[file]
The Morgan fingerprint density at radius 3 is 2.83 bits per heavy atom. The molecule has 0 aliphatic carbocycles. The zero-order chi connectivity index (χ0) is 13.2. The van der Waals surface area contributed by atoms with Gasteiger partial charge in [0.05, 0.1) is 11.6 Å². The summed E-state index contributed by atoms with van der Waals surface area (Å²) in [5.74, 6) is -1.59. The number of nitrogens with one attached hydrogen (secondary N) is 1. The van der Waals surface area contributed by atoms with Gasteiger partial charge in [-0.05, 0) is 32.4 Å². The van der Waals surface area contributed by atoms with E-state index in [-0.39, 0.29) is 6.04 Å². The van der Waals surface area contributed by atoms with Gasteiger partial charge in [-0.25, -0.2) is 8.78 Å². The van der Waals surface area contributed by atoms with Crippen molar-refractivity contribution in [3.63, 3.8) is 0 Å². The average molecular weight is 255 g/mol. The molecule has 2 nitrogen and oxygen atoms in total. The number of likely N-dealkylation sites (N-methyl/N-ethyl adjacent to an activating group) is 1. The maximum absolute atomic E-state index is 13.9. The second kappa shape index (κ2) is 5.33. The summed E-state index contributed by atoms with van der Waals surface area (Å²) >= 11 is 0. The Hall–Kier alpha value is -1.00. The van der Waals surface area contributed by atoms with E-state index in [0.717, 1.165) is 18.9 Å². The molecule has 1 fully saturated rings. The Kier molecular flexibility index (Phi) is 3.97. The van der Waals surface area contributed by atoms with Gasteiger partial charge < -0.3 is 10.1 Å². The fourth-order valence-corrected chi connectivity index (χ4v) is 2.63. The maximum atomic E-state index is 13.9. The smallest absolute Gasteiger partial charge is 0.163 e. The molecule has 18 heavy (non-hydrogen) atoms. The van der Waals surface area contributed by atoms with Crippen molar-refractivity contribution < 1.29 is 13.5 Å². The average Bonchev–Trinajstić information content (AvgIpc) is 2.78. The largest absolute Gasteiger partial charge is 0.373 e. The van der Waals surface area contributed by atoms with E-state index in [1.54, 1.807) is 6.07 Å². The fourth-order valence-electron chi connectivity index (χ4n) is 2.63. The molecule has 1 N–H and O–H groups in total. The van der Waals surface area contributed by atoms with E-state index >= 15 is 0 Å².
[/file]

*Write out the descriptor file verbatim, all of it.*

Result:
The Morgan fingerprint density at radius 3 is 2.83 bits per heavy atom. The molecule has 0 aliphatic carbocycles. The zero-order chi connectivity index (χ0) is 13.2. The van der Waals surface area contributed by atoms with Gasteiger partial charge in [0.05, 0.1) is 11.6 Å². The summed E-state index contributed by atoms with van der Waals surface area (Å²) in [5.74, 6) is -1.59. The number of nitrogens with one attached hydrogen (secondary N) is 1. The van der Waals surface area contributed by atoms with Gasteiger partial charge in [-0.05, 0) is 32.4 Å². The van der Waals surface area contributed by atoms with E-state index in [-0.39, 0.29) is 6.04 Å². The van der Waals surface area contributed by atoms with Gasteiger partial charge in [-0.25, -0.2) is 8.78 Å². The van der Waals surface area contributed by atoms with Crippen molar-refractivity contribution in [3.63, 3.8) is 0 Å². The average molecular weight is 255 g/mol. The molecule has 2 nitrogen and oxygen atoms in total. The number of likely N-dealkylation sites (N-methyl/N-ethyl adjacent to an activating group) is 1. The maximum absolute atomic E-state index is 13.9. The second kappa shape index (κ2) is 5.33. The summed E-state index contributed by atoms with van der Waals surface area (Å²) >= 11 is 0. The Hall–Kier alpha value is -1.00. The van der Waals surface area contributed by atoms with E-state index in [0.717, 1.165) is 18.9 Å². The molecule has 1 fully saturated rings. The Kier molecular flexibility index (Phi) is 3.97. The van der Waals surface area contributed by atoms with Gasteiger partial charge < -0.3 is 10.1 Å². The fourth-order valence-corrected chi connectivity index (χ4v) is 2.63. The maximum atomic E-state index is 13.9. The smallest absolute Gasteiger partial charge is 0.163 e. The molecule has 18 heavy (non-hydrogen) atoms. The van der Waals surface area contributed by atoms with Crippen molar-refractivity contribution < 1.29 is 13.5 Å². The average Bonchev–Trinajstić information content (AvgIpc) is 2.78. The largest absolute Gasteiger partial charge is 0.373 e. The van der Waals surface area contributed by atoms with E-state index in [1.54, 1.807) is 6.07 Å². The fourth-order valence-electron chi connectivity index (χ4n) is 2.63. The molecule has 1 N–H and O–H groups in total. The van der Waals surface area contributed by atoms with E-state index >= 15 is 0 Å².